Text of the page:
Completed surveys were recieved from 48 of the over 500 individuals contacted via e-mail and social media. The number of respondents per species group ranged from 6 (swine) to 30 (cattle) (Table 1). The percent of the respondent’s animals available for sale via local and interstate farm markets ranged from 48.2% for goats to 100% for swine (Table 1).  Overall, 26 respondents indicated how far they presently travel to have animals processed. It is important to note that many of these animals are processed at state inspected facilities. Fourteen of the respondents travel less than 40 miles to a processor. Eleven respondents travel between 40 and 100 miles to get their animals processed. One individual travels in excess of 150 miles to get their poultry processed. The producer response indicates a desire to retail or direct market a significant portion of their annual animal product through these higher return markets in the surrounding metropolitan area. It would seem likely a new slaughtering and processing facility would pick up a great deal of business particularly for locations over 40 miles away.

Species Survey responses Annual sales Interstate Market Availability Potential gross revenue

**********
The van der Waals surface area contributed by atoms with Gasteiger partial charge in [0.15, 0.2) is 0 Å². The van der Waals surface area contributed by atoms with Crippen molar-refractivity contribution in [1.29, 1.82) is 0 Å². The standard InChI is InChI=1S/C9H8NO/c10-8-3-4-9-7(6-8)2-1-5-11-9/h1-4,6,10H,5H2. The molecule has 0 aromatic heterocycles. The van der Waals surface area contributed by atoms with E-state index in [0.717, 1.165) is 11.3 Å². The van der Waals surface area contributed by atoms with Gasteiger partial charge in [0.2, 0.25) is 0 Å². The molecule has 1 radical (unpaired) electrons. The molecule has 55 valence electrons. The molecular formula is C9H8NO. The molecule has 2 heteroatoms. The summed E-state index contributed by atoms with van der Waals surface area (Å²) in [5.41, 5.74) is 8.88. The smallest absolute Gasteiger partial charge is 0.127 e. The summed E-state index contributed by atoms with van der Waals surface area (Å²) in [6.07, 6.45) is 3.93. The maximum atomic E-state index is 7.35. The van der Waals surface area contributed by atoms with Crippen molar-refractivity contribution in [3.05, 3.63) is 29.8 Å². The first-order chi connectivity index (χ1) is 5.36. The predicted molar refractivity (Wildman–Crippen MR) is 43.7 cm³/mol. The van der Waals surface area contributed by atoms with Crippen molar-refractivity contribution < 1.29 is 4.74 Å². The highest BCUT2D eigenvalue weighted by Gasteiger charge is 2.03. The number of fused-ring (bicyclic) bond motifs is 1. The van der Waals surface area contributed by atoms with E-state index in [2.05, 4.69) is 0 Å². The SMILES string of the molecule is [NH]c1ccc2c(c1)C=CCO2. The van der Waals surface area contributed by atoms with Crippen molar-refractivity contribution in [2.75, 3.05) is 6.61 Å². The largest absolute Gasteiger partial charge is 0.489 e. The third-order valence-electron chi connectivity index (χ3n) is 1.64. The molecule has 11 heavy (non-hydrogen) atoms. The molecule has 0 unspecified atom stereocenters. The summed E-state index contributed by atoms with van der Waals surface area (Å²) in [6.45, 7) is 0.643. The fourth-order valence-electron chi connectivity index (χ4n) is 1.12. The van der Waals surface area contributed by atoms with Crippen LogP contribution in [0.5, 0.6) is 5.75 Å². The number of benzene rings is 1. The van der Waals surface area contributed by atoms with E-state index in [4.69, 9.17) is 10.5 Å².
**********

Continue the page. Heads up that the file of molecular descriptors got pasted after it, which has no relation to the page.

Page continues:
Cattle 30 1,149 55.9% $224,700.00
Swine 6 198 100.0% $25,740.00
Poultry 12 2,770 90.3% $6,250.00
Lamb 14 1,152 86.1% $59,520.00
Total potential revenue $323,290.00

Table 1. Producer interest in local and interstate farm markets.


A successful regional processor will need a regular supply of animals. The survey questioned the total annual sales of each animal species and when these animals were sold. We combine the data by season to examine the general capability of these respondents to supply the facility year round. We examined the total sales and excluded the data where seasonal sales numbers were not provided.  These numbers are not specific to the local and interstate farm markets sales but rather total sales.  While there are more animals to process in the fall and winter months compared to spring and summer, there still is remains reasonable number of animals to process in the other seasons (Figure 1). Additionally, we statistically examined the reported seasonal sales by species by single factor ANOVA. The variability of the data was extensive and there were no significant differences (P > 0.05) between seasons for any of the species (Table 2) negating the need for a Bonferroni correction.

  Spring Summer Fall Winter
  Cattle (p=0.624)
Mean 16.41 21.08 22.70 31.65
Standard Error 4.61 7.47 8.47 9.23
Standard Deviation 15.29 18.29 32.81 852.50
Sample Variance 233.79 334.54 1,076.17 852.50
Confidence level (95.0%) 10.27 19.19 18.17 20.89